The Paperboy Review

Age Restriction:
Studio: Lee Daniels Entertainment, Nu Image Films, Benaroya Pictures
Running Time: 102 Min

Verdict: 2 / 5

Set in the 1960’s, with the backdrop of violent alligator swamplands in South Florida, The Paperboy revolves around a team of people working to free a man wrongly prosecuted. Nothing can prepare you for the vile feeling you get while watching this trash tale. And that is exactly what could deem this film adaption of Pete Dexter’s bestselling novel Mulholland Falls as successful.

Convict groupie Charlotte Bless (Nicole Kidman) forms a pen pal relationship with a death row inmate Hillary van Wetter (John Cusack), choosing him amongst all the other convict lovers to be ‘the one’. Soon they are engaged and she is determined to get her fiancé, whom she’s never personally met, out of jail. To do this she aids the help of investigating journalist for The Miami Times, Ward Jansen (Matthew McConaughey) and his British black partner Yardley Acheman (David Ovelowo).

Ward returns to his hometown, for this possible career making story, as it is believed that Van Wetter was wrongly prosecuted for the murder of a corrupt local sheriff. His younger brother Jack (Zac Efron), a former swimmer and now college dropout, acts as their driver, who for the most part rarely wears pants (for Efron fans, that’s probably a perk). Jack forms a frustrating lust for the blond tart, whom lets everyone have a go, except for him.

Clearly you can tell very little time is spent on the actual story, instead the focus lies with the very perverted nature of these characters. Kidman does a shockingly good job portraying the typical trashy blond, except with a well shaped body that goes against our general stereotype. Other than that, she has the fake lashes, tights clothes, big fake blond hair and is shamelessly promiscuous (made very clear in a scene that will haunt me for months).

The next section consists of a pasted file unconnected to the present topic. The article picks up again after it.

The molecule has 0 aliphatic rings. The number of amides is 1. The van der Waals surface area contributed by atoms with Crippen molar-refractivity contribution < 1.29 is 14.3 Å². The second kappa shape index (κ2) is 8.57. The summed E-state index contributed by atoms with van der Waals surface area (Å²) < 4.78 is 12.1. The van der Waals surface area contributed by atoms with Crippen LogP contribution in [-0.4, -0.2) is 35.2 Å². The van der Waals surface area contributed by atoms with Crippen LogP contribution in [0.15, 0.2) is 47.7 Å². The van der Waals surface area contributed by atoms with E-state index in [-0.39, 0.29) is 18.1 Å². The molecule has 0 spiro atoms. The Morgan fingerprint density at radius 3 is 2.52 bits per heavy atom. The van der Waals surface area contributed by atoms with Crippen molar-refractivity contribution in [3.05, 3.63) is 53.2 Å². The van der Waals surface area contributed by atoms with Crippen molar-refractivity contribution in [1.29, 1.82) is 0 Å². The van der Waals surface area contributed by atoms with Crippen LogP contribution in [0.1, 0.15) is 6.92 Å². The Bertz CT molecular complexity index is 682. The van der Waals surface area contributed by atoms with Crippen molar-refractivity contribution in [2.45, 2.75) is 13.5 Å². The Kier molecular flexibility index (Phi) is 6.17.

When Charlotte meets Van Wetter for the first time; obviously no contact is allowed upon visits, so the two sit a fair distance opposite each other. While in the company of the prison guards, Jack, Ward and Yardley, Van Wetter orders Charlotte to spread her legs, rip her pantyhose and open her mouth whilst both are touching themselves.

Charlotte again proves she is without shame when Jack gets stung multiple times going for a swim to cool of his sexual frustration while lying next to Charlotte’s bikini body at the beach. She urinates all over him, hearing that it helps with the pain. The poor boy becomes front page news after that incident.

The whole film is full of moments like these. But why be so explicit? Lee Daniels attempts to make the audience experience some of the discomfort the characters feel, all very frustrated people. While mostly sexual in nature, but comments on racism also pop up from time to time. Other topics that feed this feeling of frustration is boredom, homosexuality, interracial relations, obsession and ownership, all escalating in excessive violence.

This is not what you’d expect from Lee Daniels, director of the award winning abuse drama Precious. However, Paperboy was nominated for a number of performance awards. Most of the nominations went to Kidman, but it is McConaughey that won.

It is incredibly melo-dramatic and labelled by some as a possible trash classic. So whether you are merely curious after reading this or like watching Efron’s abs wonder about in tighty-whitey’s, this is not the type of film one simply watches for a nice evening at home. Be careful not to choke on your popcorn.

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